Two weeks ago through Security Now! Episode #303, Steve Gibson declared that our current view on passwords is not entirely correct. The most common philosophy is to have a completely random string of characters composed of alphanumeric characters, special symbols, between eight and sixteen characters in length. The downside of such passwords is that as these increase in length and randomness they also increase in difficulty of both memorization and input by the user. He argues that the length of the password is more important than randomness and that with length both ease of input and memorization can be achieved.
To understand his argument we need to review how password cracking works. (If you’re not interested in knowing or already know, feel free to skip the bullets and the next four to five paragraphs) .
There are three genreal approaches to defeating a password system:
- The first is to use a commonly known password such as
password. By using a list of common passwords an attacker has a greater chance of entering a system. These lists exist and are out there both in public and in private malicious networks. There is one published by Twitter that they use as a reference of what not to allow as a password in their system. Look for similar lists, read them, analyze them, and don’t use them as a legitimate tool to protect yourself. If you’re programming a system that has to be protected, try Twitter’s example.
- The so-called “Dictionary Attack.” This another list-based approach. It consists of an attacker essentially using all the words and their variations available in a dictionary. One can argue that the previous technique is merely an abbreviated version of the dictionary attack. “But I type my password in 1337 speak, so it’s not in a dictionary word!” You think an attacker would not thought of that too?
- Brute-force. This is almost a last ditch effort: the attacker will attempt all and any possible combination of characters, starting by a, then b, then c, until the attacker, eventually, discovers the password by mere brute force. Dumb, brutish, and simple to implement.
We can see from the above list what has to be done so, as users, we are able to protect ourselves: make sure our password is not on a common list, that it is not a dictionary word. Now defending against a brute-force attack is trickier. First we need to understand how a brute-force attack is done – and this is where the heart of Gibson’s insight lives.
Breaking into a system through brute-force is exactly as breaking through a combination lock. Let me illustrate:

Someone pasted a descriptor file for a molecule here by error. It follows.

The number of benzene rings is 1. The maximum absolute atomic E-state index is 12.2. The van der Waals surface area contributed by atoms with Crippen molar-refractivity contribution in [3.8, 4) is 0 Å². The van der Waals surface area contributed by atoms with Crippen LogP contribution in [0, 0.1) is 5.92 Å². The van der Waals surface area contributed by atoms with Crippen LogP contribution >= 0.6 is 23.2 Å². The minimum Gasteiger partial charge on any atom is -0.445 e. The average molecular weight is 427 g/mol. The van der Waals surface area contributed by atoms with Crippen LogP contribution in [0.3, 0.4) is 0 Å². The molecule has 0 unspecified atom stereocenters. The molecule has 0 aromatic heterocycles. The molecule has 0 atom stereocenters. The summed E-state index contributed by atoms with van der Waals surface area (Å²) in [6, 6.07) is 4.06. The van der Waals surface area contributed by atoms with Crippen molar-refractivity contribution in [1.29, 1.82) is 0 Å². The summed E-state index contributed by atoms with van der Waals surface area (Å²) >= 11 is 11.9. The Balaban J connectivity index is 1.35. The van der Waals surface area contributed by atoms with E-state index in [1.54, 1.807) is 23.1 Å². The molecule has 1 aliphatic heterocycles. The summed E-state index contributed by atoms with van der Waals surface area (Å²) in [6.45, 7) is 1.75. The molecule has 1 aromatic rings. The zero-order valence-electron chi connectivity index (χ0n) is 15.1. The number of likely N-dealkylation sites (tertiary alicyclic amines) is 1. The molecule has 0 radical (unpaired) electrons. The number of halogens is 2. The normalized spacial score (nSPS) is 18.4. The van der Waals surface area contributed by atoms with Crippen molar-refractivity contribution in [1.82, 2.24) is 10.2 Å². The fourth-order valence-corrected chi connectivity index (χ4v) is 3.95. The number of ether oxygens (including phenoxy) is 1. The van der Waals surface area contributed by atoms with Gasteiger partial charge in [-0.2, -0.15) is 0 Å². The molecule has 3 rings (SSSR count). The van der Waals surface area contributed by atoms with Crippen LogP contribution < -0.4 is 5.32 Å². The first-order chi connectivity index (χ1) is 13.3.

A combination lock possesses a set of grooved wheels with numbers on it going from zero to nine. Now imagine a single wheel lock where the wheel is set from zero to nine . In order to break it you need to either guess the number or simply try all ten of them. Since there are only ten numbers going through all of them is a snap as there are only ten possible combinations. If we add a second wheel the number of combinations exponentiates from ten to a hundred. A third wheel increases the number of combinations to a thousand, and so on. Given enough time one can go trying every combination until hit the right one.
A password system works in a very similar fashion. And the computer has a very distinct advantage – it is very quick, and every eighteen months it gets quicker. But as the string of characters to find becomes longer, it takes an increasing amount of time; even to the point that it becomes unfeasible to crack.
This approach exploits the one vulnerability common to all password systems: given enough time, all passwords are discoverable. This is where Gibson’s idea comes in – to use time and effort against the attacker.
A password system, by design, should have no upper limit. While the lower end of passwords will be decimated by a brute-force attack, the higher end will be much harder to reach since every character we add to the string increases the search space by the number of character possibilities the system allows. Even if a system requires a valid password to be of x length the attacker is always forced to claw his or her way up the ladder of possible passwords. One interesting side-efect of this idea is that one can now use easy-to-remember passwords through the usage of patterns – for example: appending twenty dots at the end of your password makes it 95^20 times stronger than before. Even if they’re just dots an attacker would have no way to know and is still forced to try every possible variation.
This is not to say that this is a fool-proof way to securing yourself. Your password can still be phished, key-logged, type-heard, etc. It can be captured, and used against you, and once that happens: game over.
This is just a hardening method – but it is still pretty darn cool.
- 370 Passwords You Shouldn’t (And Can’t) Use On Twitter TechCrunch article on Twitter’s banned password list. It also includes that list.
- And the most popular password is… ZDNet article on Imperva ADC’s analysis of rockyou’s leaked password database.
- “Consumer Password Worst Practices” by The Imperva Application Defense Center (ADC)(PDF) Imperva ADC’s analysis of rockyou’s leaked password database.
- Security Now 303: Password Haystacks The SN! Episode that introduces the idea. 01:01:48 for the impatient.
- Security Now 304: Your Questions, Steve’s Answers #119 Q&E session with follow-up on the previous week’s introduction.
- GRC | Security Now! Episode Archive The SN! Archive with transcripts hosted over at GRC.
- GRC’s | Password Haystacks: How Well Hidden Is Your Needle? GRC page demonstrating the concept. NOT a password strength meter!
- Wikipedia: Brute-force Search
- Wikipedia: Combinatorial Explosion